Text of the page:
Week 8  

Course  Arch 2042 
Date  2012/04/20 
Learning Objectives  We will start our treatment of meshes by providing specific examples of situations in which structured meshes play a role. In particular, we will revisit transformations and see how the concepts of basis, coordinates and coordinate systems underly most strategies for aggregation and tiling. 
Agenda 

Uses Tool(s) 
Structured Meshes
In class we worked through this example of how to create a polygon mesh of a parametric surface, where the mesh directly results from the isocurves. Add the function to the file DrawParametricSurface.py to generate meshes of surfaces.
def DrawMeshParametricSurface(parametric_equation): "Generates and draws a mesh for a surface based on a parametric description." # Currently only for a rectangular domain  get the minimum and maximum # parameters for this domain u0 = rs.GetReal("Minimum u value", 0.0) if( u0==None ): return u1 = rs.GetReal("Maximum u value", 2*math.pi) if( u1==None ): return v0 = rs.GetReal("Minimum v value", 0.0) if( v0==None ): return # Get the maximum parameter v1 = rs.GetReal("Maximum v value", 1.0) if( v1==None ): return # Get the number of sampling points to interpolate through count = rs.GetInteger("Number of points in both u and v directions", 50, 2) #Create vertices of mesh vSurface = [] step_u = (u1u0)/count step_v = (v1v0)/count for i in range(count+1): u = u0 + i*step_u for j in range(count+1): v = v0 + j*step_v point = parametric_equation(u,v) vSurface.append( point ) #Create faces of mesh fSurface = [] for i in range(count): for j in range(count): curIndex = i*(count+1)+j fSurface.append( [curIndex, curIndex+1, curIndex+count+2, curIndex+count+1] ) rs.AddMesh(vSurface, fSurface)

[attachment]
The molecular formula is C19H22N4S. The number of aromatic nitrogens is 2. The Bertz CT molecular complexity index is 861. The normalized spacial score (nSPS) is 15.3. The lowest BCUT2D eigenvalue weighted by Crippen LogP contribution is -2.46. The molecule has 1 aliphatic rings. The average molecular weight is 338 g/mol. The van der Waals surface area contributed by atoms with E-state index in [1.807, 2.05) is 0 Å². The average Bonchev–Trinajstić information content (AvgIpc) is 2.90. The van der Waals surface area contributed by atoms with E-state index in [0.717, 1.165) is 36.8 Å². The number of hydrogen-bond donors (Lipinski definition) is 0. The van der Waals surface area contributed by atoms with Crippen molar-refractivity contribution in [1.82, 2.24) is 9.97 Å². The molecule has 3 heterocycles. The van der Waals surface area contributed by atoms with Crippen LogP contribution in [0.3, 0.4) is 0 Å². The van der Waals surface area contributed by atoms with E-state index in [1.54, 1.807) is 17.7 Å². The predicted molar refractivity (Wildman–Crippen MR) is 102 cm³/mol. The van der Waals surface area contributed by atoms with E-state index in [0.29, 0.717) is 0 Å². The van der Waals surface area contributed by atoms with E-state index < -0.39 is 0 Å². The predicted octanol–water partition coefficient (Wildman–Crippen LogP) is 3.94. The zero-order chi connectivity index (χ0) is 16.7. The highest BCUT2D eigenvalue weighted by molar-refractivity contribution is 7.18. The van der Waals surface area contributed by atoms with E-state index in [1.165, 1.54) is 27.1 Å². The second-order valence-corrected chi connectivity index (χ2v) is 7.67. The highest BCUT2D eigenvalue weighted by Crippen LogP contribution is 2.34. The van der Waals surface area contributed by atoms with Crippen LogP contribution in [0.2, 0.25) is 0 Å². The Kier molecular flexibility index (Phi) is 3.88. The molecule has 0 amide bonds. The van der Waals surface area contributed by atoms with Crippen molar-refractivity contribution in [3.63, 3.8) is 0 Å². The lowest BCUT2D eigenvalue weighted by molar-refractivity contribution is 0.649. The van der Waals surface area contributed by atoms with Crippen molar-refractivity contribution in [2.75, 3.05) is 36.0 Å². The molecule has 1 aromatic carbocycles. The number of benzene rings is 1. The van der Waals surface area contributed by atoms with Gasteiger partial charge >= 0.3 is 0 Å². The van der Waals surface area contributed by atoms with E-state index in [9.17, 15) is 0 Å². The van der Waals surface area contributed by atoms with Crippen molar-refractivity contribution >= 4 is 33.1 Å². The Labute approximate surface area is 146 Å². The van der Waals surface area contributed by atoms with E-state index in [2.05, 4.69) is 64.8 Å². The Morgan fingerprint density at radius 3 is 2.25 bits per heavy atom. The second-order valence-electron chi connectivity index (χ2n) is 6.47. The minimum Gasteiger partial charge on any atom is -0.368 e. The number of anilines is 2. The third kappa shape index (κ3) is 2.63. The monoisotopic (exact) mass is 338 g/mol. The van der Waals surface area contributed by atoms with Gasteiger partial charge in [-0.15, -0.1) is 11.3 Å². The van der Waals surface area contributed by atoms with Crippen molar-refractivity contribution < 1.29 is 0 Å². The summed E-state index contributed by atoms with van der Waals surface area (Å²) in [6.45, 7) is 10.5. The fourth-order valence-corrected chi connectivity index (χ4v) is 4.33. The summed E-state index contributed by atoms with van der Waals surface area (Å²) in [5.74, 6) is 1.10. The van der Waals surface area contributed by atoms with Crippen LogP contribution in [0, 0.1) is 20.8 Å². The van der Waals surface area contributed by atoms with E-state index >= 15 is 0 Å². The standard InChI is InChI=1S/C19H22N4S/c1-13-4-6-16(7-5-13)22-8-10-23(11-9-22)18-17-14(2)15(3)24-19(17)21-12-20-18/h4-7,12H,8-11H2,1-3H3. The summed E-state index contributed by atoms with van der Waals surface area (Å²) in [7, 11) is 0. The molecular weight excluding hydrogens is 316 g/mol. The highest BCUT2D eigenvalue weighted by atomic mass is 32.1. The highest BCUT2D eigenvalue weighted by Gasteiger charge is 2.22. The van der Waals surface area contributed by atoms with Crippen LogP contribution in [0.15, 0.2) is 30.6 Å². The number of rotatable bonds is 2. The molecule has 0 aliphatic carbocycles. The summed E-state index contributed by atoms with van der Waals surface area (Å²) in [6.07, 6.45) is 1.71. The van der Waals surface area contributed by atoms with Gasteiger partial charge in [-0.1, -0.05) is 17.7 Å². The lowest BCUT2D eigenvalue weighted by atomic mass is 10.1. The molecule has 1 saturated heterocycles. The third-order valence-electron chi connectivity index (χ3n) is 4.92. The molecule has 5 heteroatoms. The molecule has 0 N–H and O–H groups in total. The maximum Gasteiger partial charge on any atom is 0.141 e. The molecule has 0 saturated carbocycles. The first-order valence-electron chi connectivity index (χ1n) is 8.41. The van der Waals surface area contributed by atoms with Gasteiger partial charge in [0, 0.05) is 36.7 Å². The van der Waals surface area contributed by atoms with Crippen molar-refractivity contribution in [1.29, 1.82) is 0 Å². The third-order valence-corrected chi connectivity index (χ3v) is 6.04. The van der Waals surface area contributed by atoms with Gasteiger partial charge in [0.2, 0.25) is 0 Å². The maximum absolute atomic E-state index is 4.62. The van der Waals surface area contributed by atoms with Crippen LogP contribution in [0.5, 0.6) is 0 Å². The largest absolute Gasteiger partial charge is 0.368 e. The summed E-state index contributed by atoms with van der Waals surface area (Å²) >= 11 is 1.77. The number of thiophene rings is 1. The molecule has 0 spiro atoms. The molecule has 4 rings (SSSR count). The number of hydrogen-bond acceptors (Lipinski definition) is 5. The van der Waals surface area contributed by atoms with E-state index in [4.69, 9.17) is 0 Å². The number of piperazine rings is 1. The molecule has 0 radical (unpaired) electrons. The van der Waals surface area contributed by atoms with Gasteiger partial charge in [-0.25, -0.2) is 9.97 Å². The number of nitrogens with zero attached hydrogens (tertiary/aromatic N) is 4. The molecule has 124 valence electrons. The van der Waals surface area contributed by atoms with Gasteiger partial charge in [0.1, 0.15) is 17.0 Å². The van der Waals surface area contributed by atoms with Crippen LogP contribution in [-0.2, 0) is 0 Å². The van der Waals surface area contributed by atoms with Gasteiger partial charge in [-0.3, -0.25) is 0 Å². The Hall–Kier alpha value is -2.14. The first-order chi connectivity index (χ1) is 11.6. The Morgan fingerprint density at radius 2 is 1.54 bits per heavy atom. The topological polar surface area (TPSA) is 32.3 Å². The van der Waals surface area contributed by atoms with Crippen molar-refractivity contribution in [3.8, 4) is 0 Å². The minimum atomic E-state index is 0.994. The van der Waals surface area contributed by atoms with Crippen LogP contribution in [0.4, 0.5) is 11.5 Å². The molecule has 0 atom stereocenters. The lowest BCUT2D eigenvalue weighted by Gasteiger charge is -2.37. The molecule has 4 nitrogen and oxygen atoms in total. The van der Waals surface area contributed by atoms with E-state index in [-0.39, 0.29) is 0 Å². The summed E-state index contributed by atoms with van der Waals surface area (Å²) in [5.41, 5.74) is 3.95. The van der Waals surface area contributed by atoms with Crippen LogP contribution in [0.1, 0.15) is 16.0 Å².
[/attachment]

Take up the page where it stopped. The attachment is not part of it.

Aggregation and Tiling
Example: Pinwheel Tiling
This pinwheel tiling can either be seen as a "master" described by a mesh with vertices <math> = [P_0, P_1, P_2, P_3, P_4, P_5, P_6 ] </math> and faces <math> = [[3, 6, 5], [4, 5, 6], [0, 6, 3], [0, 5, 2], [1, 4, 6]] </math> or it can be seen as a tiling generated by one unit that is replicated and transformed.
In the first case, we can think of transforming the master where the relationship of the units relative to the master stays the same. In the second case, a base unit is transformed to generate the master. In either case, transformations are put to integral use to generate combinations of highly differentiated patterns.
Tiling is all about a collection of units that are being transformed and aggregated together. Let's see how the concepts of basis, coordinates and coordinate systems can be used to efficiently generate these tilings computationally.
Basis, Coordinates, Coordinate Systems
Application to Computational Tiling
For the pinwheel example, it is easy for the eye to make the necessary adjustments (of translation, rotation, flipping, scaling etc) to recognize that the same unit is in fact being transformed to generate tilings, but to a computer, these transformed units all look different. With the help of basis and coordinate systems, we will see how the following transformed versions of the base unit (drawn in red) are "seen" as the same unit.
 For the "rotated" unit, we can introduce a coordinate system that results from rotating the standard basis by the same amount as the tile. In rhinoscript, this can be done with rs.XformRotation which takes an orthonormal frame to another.
 For the "flipped" unit, we can introduce a coordinate system that results from the basis <math> \{\vec e_1, \vec e_2 \}</math>
 For the "scaled" unit, we can introduce a coordinate system that results from the basis <math>\{0.5\vec e_1, 0.5\vec e_2 \}</math>.
In each of these coordinate systems, the coordinates of the vertices are <math>\left[\begin{array}{c}2\\0\end{array}\right]</math> and <math>\left[\begin{array}{c}0\\1\end{array}\right]</math>, and thus these tranformed units can be represented, manipulated and drawn identically.